Touchy Subject of Interracial Marriage
The increasing number of Catholic-Protestant marriages in the United States, marriages contracted in the face of ecclesiastical disapproval, stands in sharp contrast to the small number of interracial marriages—marriages against which there are no religious bars. Yet public interest centers less intently on the interfaith than on the interracial marriage, particularly the interracial marriage that unites members of the white and black races. The desegregation movement has brought the once-taboo subject of interracial marriage to the fore. A root cause of opposition by white southerners to integration in the schools and elsewhere is their fear that it will promote such marriages. But religious bodies are frankly acknowledging that Christian brotherhood implies acceptance of interracial unions.
The constitutionality of state anti-miscegenation laws has never been tested in the U.S. Supreme Court; a ruling by the high court that those laws were in conflict with the federal Constitution would introduce a new and disruptive element into the country's race relations notwithstanding an apparent growth of public toleration for mixed marriages of all sorts. Interfaith and inter-ethnic unions among Caucasians have become almost commonplace, and outside of the South the occasional interracial marriage tends to be regarded as a curiosity rather than a public outrage.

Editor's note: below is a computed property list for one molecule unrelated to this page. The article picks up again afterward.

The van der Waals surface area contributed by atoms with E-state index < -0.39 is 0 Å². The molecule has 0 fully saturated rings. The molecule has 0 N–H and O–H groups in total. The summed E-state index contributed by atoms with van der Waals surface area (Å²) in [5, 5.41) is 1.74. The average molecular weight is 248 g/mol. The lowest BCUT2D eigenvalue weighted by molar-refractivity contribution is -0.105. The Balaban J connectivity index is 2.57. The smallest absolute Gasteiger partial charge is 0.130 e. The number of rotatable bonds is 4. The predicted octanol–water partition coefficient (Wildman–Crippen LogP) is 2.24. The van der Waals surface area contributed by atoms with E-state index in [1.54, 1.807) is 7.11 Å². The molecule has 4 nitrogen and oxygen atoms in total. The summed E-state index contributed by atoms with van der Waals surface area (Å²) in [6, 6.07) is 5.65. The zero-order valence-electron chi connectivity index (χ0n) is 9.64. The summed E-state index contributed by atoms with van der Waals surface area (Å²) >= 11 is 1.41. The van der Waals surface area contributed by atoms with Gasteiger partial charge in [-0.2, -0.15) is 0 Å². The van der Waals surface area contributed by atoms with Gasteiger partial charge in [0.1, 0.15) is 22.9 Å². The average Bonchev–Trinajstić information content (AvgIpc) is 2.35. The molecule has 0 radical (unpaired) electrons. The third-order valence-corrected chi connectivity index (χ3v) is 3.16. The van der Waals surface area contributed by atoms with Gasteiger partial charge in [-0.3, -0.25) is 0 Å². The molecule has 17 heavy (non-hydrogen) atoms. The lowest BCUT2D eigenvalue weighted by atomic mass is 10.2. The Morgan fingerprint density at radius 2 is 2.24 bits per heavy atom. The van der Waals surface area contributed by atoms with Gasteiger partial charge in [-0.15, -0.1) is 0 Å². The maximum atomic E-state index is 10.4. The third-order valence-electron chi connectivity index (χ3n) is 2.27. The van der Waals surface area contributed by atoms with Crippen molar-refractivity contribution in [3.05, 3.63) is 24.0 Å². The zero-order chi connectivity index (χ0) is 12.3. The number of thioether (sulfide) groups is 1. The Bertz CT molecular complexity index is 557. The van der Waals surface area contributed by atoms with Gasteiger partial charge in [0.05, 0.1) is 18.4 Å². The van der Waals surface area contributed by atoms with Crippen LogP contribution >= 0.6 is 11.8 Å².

The popular entertainment media reflect a growing public readiness to accept presentations portraying close personal relations between individuals of different color. The amended motion picture production code of 1956 removed a ban on the theme of miscegenation. Recent films dealing with romantic relations between blacks and whites have included Island in the Sun and Black Sapphire; an Italian movie, Anna's Sin, soon to be released in the United States, concerns the marriage of an American Negro and a white woman. The Broadway play A Taste of Honey has an episode in which a white girl is attracted to a colored boy. An American scholar recently noted the emergence of a new type of male Negro entertainer whose success is said to depend in part on sex appeal.